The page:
Each year, more than 4 million patients experience dizziness, fainting, or discomfort from a pounding or racing heartbeat. Their doctors give many of these patients a small wearable device that continuously monitors their heart rhythm via electrocardiogram (ECG) for up to a month while they go about their normal activities. In contrast to ECG recordings obtained in the hospital or doctor’s office, these ambulatory ECGs are often corrupted by episodes of noise and can be difficult or impossible to analyze. The noise can cause false positive and false negative event detections that increase the time and cost of analysis and can result in delayed or missed diagnosis of heart rhythm abnormalities.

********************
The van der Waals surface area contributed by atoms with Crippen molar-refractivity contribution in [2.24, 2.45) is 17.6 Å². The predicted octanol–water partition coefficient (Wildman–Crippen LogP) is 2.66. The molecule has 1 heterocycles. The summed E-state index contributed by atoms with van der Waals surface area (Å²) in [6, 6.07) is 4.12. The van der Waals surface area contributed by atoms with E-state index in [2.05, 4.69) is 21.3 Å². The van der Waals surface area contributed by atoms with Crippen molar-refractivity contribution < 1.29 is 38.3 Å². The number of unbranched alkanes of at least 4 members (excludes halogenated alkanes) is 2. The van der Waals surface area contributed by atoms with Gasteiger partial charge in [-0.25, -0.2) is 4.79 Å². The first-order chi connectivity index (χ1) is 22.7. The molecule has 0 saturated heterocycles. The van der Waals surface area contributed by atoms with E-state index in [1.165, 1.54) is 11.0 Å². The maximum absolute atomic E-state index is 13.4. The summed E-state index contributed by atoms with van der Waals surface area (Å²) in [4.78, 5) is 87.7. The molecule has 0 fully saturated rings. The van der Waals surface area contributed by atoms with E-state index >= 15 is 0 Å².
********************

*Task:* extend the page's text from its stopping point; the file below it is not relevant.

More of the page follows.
Engineers at VivaQuant, with support from the National Heart, Lung, and Blood Institute, are developing a heart rhythm monitoring device that will employ Multi-Domain Signal Processing™ (MDSP) to suppress in-band noise by up to 26 dB without distorting the ECG waveform. This device, with algorithms designed with MATLAB® and implemented on an embedded processor with MATLAB Coder™, enables accurate detection of cardiac arrhythmias from noisy ECGs. “I’ve used MATLAB for many years to develop complex signal processing, control, and informatics algorithms,” says Marina Brockway, founder and chief technology officer of VivaQuant. “With MATLAB Coder and Fixed-Point Designer, I can go from idea to product faster than I ever thought possible.”